Sunset of Windows XP, Part II – Why Upgrade?

In our last article, we discussed what the end of support of Windows XP means for you.  In the short-term, everything is going to keep operating normally, and you aren’t much less safe using it now than you were yesterday.

So if everything is going to keep working, why would anyone want to upgrade to a new operating system?  The vast majority of technology consultants has been touting security concerns as the reason to upgrade, but we at Maverick Solutions believe that functionality and features are more likely to make you take the plunge.

Windows XP only supports Internet Explorer up to version 8, but later versions of the operating system support later versions of IE – it’s up to version 11 already.  You may have noticed that some of the more interactive Websites are already acting sluggish or buggy in IE8.  Facebook crashes frequently, for example.  Other than upgrading Windows, you could add a third-party browser, such as Firefox or Chrome, but bear in mind that every additional piece of software you install takes up room on your hard drive, which makes your machine operate somewhat less efficiently.

New hardware is less and less likely to be supported by Windows XP, so when you upgrade your multifunction printer or buy whatever technology of movie player comes out after Blue ray, you may not be able to install it at all, or if it does install, you may not be able to access all of its features.  New software will stop being developed for Windows XP, too, so at some point your annual tax-prep package of TurboTax or Tax Cut, for example, will not be available in an XP flavor.  If you’re a gamer, you’re not reading this article – you’ve already upgraded.

Windows XP also isn’t quite as interoperable with Windows Phone technology as are the newer versions of the operating system.  While Windows Phone isn’t a huge slice of the cell phone market today, we at Maverick Solutions believe that it will increase as Apple without its visionary, Steve Jobs, will stagnate.  Android will capture the lion’s share of those jumping ship from Apple, but Windows Phone will see more sales, as well.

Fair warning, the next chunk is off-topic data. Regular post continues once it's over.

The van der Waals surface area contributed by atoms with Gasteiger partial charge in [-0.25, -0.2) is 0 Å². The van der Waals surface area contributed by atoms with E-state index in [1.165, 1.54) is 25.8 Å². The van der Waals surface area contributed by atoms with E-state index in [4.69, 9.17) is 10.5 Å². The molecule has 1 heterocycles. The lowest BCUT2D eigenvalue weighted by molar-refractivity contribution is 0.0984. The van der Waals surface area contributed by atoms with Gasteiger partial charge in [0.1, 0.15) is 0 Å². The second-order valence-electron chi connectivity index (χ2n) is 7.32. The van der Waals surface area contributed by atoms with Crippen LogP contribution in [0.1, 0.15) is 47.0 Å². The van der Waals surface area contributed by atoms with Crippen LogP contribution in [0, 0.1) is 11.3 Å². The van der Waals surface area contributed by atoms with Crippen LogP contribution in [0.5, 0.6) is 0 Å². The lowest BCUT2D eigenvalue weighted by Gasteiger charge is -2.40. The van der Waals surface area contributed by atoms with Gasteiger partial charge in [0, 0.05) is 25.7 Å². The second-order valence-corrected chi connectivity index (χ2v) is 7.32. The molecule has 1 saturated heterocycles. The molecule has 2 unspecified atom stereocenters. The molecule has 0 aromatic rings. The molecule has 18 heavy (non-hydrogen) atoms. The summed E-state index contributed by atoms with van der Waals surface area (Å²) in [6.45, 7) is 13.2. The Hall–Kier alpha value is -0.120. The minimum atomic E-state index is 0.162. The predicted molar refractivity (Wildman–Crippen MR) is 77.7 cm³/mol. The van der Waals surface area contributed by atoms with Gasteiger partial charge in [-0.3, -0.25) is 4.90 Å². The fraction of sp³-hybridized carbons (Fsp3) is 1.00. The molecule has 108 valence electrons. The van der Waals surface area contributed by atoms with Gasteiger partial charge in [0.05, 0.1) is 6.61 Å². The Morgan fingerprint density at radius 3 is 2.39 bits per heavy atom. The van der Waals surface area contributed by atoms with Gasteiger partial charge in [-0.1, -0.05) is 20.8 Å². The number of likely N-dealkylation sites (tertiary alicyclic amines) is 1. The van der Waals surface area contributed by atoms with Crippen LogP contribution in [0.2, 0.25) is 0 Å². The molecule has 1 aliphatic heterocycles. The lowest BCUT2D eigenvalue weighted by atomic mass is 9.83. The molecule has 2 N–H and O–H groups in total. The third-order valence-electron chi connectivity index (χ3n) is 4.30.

Even if you can live without any of these improvements on a day-to-day basis, at some point when your power supply or hard drive fail, you may find it difficult to justify the cost of repairing your old system rather than investing that money into something newer. Bearing in mind that those moving parts absolutely won’t last forever, and that your computer is definitely going to break at some point, planning your upgrade gracefully before then is probably a better strategy than recovering from the catastrophe after it happens.

Microsoft Windows XP was developed in 2001 and fully released in 2002, so it’s been around for a dozen years.  Since then, Microsoft has released several other operating systems: Windows Vista, Windows 7, and Windows 8, and they’ve recently updated Windows 8 to 8.1.  In fact, Windows 9 is currently under development, and probably being prepared for release within the next year or two.  If you’re still using Windows XP, it’s had a good run, and you’ve gotten your money’s worth.

When you’re finally ready to upgrade, which one should you choose?  Well, that’s the subject of our next article in this series…

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